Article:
Press Release

January 24, 2008


2008 Sports Fish Consumption Advisory

SPRINGFIELD, Ill. – The Illinois Department of Public Health today announced its 2008 consumption advisories for sport fish caught in Illinois waters. The advisory includes less stringent advice for some Lake Michigan fish. The following lakes are new to the special mercury advisory this year: Evergreen Lake and Mt. Olive New City Lake. These additions are the result of expanded and directed sampling by the Fish Contaminant Monitoring Program and do not suggest that Illinois fish are becoming more contaminated.

“The advisories are not meant to discourage people from eating fish, but should be used as a guideline to help anglers and their families decide the types of fish to eat, and how to prepare fish for cooking to reduce possible contaminants,” said Dr. Damon T. Arnold, state public health director. “Fish can be an important part of a balanced diet. It is a good source of high quality protein and other nutrients and is low in fat. However, contaminants in fish may make some fish unsafe to eat except in limited quantities, particularly for women of childbearing age and young children.”

While there is no known immediate health threat from eating contaminated fish from any body of water in Illinois, there are concerns about the effects of long-term, low-level exposure to pesticides and chemicals, such as chlordane, polychlorinated biphenyls (PCBs), and methylmercury, found in fish listed on the advisories. Methylmercury has been found to cause reproductive damage and have adverse effects on the central nervous system, including developmental delays.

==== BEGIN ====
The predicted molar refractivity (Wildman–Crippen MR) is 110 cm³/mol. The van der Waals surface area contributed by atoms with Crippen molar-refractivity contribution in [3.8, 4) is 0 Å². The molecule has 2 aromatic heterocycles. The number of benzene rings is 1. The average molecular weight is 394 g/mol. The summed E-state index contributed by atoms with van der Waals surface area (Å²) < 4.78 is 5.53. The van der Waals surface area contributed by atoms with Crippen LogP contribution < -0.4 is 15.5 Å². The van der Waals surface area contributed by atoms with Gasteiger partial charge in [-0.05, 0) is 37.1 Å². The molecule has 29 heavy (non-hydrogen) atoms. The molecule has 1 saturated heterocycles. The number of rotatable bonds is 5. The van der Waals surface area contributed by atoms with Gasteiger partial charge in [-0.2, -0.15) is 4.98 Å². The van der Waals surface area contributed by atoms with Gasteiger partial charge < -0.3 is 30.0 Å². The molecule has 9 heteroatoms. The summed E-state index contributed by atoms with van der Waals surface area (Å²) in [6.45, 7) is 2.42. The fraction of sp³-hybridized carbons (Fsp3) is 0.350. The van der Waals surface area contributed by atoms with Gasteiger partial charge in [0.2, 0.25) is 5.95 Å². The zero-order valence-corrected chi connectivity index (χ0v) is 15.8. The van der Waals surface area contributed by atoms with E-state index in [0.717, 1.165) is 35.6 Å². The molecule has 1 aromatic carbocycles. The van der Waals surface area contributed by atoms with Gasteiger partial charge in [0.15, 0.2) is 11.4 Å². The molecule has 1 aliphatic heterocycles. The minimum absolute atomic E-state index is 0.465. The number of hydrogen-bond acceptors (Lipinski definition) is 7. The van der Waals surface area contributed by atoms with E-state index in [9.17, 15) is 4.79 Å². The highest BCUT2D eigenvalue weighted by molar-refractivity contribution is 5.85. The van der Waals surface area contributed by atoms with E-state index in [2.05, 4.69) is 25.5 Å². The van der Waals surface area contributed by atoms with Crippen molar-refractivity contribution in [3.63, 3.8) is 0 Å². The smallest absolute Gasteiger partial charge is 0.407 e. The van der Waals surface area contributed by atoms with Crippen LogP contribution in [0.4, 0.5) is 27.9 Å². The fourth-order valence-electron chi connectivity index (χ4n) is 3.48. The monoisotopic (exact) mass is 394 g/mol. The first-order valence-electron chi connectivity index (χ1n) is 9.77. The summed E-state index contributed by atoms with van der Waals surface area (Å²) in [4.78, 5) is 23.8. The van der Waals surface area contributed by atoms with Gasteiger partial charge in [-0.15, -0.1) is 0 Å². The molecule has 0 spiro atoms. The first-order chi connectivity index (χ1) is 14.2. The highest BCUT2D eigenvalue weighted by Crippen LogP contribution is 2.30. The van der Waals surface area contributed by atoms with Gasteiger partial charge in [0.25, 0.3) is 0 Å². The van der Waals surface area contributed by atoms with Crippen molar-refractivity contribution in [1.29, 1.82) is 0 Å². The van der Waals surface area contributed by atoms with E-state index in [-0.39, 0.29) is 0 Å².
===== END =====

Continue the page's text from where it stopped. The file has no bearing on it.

The advisories are based primarily on protecting sensitive populations, including women of childbearing age, pregnant women, fetuses, nursing mothers and children younger than 15 years of age. They may be overprotective for women beyond childbearing age and men older than 15.

This year’s changes to the advisories include:

  • Largemouth bass larger than 19 inches from Evergreen Lake in McLean County should be limited to one meal per month for sensitive populations and one meal per week for all others because of elevated levels of methylmercury.

  • All sizes of largemouth bass from Mt. Olive New City Lake in Macoupin County should be limited to one meal per month for sensitive populations and one meal per week for all others because of elevated levels of methylmercury.

  • Less stringent advice for Lake Michigan includes: chinook salmon larger than 36 inches should be limited to six meals per year (previously larger than 32 inches), chinook salmon smaller than 36 inches should be limited to one meal per month (previously less than 32 inches), brown trout larger than 25 inches should be limited to six meals per year (previously larger than 22 inches), and brown trout smaller than 25 inches should be limited to one meal per month (previously less than 22 inches). All of these changes are because of decreasing levels of PCBs.

The remainder of the consumption advisories is unchanged from last year. The statewide mercury advisory cautions sensitive populations to eat no more than one meal per week of predator fish, which pose a greater risk because they feed on other fish and accumulate higher amounts of methylmercury. Predator fish include all species of black bass, (largemouth, smallmouth and spotted), striped bass, white bass, hybrid striped bass, flathead catfish, muskellunge, northern pike, saugeye, sauger, and walleye.